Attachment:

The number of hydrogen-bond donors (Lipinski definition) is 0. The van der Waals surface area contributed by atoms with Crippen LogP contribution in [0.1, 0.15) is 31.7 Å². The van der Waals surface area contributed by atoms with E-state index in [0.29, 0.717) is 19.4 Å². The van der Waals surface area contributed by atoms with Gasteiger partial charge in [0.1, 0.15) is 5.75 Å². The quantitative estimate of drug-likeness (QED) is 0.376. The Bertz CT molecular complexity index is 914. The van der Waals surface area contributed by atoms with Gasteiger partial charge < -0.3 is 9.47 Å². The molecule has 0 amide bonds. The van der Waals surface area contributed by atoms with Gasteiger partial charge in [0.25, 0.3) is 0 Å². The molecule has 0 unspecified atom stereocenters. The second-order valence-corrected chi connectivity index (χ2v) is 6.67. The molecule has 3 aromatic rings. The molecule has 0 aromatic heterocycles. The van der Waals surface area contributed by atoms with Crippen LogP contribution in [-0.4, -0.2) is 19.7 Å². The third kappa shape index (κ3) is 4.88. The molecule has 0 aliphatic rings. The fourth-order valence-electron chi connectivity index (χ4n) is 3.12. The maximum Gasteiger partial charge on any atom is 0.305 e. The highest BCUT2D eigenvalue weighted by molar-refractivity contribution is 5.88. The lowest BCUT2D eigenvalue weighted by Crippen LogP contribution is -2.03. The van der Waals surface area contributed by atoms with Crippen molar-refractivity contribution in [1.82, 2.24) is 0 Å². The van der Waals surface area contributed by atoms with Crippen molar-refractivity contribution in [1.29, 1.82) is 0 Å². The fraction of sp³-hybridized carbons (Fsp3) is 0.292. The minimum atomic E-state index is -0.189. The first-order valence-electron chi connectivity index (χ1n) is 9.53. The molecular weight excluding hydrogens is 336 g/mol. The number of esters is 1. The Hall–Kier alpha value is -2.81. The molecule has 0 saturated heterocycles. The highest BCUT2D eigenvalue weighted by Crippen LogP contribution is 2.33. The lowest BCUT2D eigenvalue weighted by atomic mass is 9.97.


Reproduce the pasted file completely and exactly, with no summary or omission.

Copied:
The number of hydrogen-bond donors (Lipinski definition) is 0. The van der Waals surface area contributed by atoms with Crippen LogP contribution in [0.1, 0.15) is 31.7 Å². The van der Waals surface area contributed by atoms with E-state index in [0.29, 0.717) is 19.4 Å². The van der Waals surface area contributed by atoms with Gasteiger partial charge in [0.1, 0.15) is 5.75 Å². The quantitative estimate of drug-likeness (QED) is 0.376. The Bertz CT molecular complexity index is 914. The van der Waals surface area contributed by atoms with Gasteiger partial charge < -0.3 is 9.47 Å². The molecule has 0 amide bonds. The van der Waals surface area contributed by atoms with Gasteiger partial charge in [0.25, 0.3) is 0 Å². The molecule has 0 unspecified atom stereocenters. The second-order valence-corrected chi connectivity index (χ2v) is 6.67. The molecule has 3 aromatic rings. The molecule has 0 aromatic heterocycles. The van der Waals surface area contributed by atoms with Crippen LogP contribution in [-0.4, -0.2) is 19.7 Å². The third kappa shape index (κ3) is 4.88. The molecule has 0 aliphatic rings. The fourth-order valence-electron chi connectivity index (χ4n) is 3.12. The maximum Gasteiger partial charge on any atom is 0.305 e. The highest BCUT2D eigenvalue weighted by molar-refractivity contribution is 5.88. The lowest BCUT2D eigenvalue weighted by Crippen LogP contribution is -2.03. The van der Waals surface area contributed by atoms with Crippen molar-refractivity contribution in [1.82, 2.24) is 0 Å². The van der Waals surface area contributed by atoms with Crippen molar-refractivity contribution in [1.29, 1.82) is 0 Å². The fraction of sp³-hybridized carbons (Fsp3) is 0.292. The minimum atomic E-state index is -0.189. The first-order valence-electron chi connectivity index (χ1n) is 9.53. The molecular weight excluding hydrogens is 336 g/mol. The number of esters is 1. The Hall–Kier alpha value is -2.81. The molecule has 0 saturated heterocycles. The highest BCUT2D eigenvalue weighted by Crippen LogP contribution is 2.33. The lowest BCUT2D eigenvalue weighted by atomic mass is 9.97.